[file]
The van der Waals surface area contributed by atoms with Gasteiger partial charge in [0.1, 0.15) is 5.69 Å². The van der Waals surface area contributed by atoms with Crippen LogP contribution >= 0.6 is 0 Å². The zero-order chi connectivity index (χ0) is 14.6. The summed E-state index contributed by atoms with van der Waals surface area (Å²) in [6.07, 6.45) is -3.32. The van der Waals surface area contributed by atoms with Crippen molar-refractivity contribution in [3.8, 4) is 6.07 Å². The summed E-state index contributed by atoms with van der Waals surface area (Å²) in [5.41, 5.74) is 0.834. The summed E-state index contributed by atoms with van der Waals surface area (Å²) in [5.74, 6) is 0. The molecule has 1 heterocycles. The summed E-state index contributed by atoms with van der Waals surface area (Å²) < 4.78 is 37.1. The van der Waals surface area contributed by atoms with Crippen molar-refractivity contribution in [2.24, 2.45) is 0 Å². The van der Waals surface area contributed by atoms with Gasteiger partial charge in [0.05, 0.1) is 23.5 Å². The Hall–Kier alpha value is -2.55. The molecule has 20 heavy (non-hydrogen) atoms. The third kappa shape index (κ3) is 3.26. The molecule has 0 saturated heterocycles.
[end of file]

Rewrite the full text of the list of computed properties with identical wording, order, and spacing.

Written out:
The van der Waals surface area contributed by atoms with Gasteiger partial charge in [0.1, 0.15) is 5.69 Å². The van der Waals surface area contributed by atoms with Crippen LogP contribution >= 0.6 is 0 Å². The zero-order chi connectivity index (χ0) is 14.6. The summed E-state index contributed by atoms with van der Waals surface area (Å²) in [6.07, 6.45) is -3.32. The van der Waals surface area contributed by atoms with Crippen molar-refractivity contribution in [3.8, 4) is 6.07 Å². The summed E-state index contributed by atoms with van der Waals surface area (Å²) in [5.41, 5.74) is 0.834. The summed E-state index contributed by atoms with van der Waals surface area (Å²) in [5.74, 6) is 0. The molecule has 1 heterocycles. The summed E-state index contributed by atoms with van der Waals surface area (Å²) < 4.78 is 37.1. The van der Waals surface area contributed by atoms with Crippen molar-refractivity contribution in [2.24, 2.45) is 0 Å². The van der Waals surface area contributed by atoms with Gasteiger partial charge in [0.05, 0.1) is 23.5 Å². The Hall–Kier alpha value is -2.55. The molecule has 20 heavy (non-hydrogen) atoms. The third kappa shape index (κ3) is 3.26. The molecule has 0 saturated heterocycles.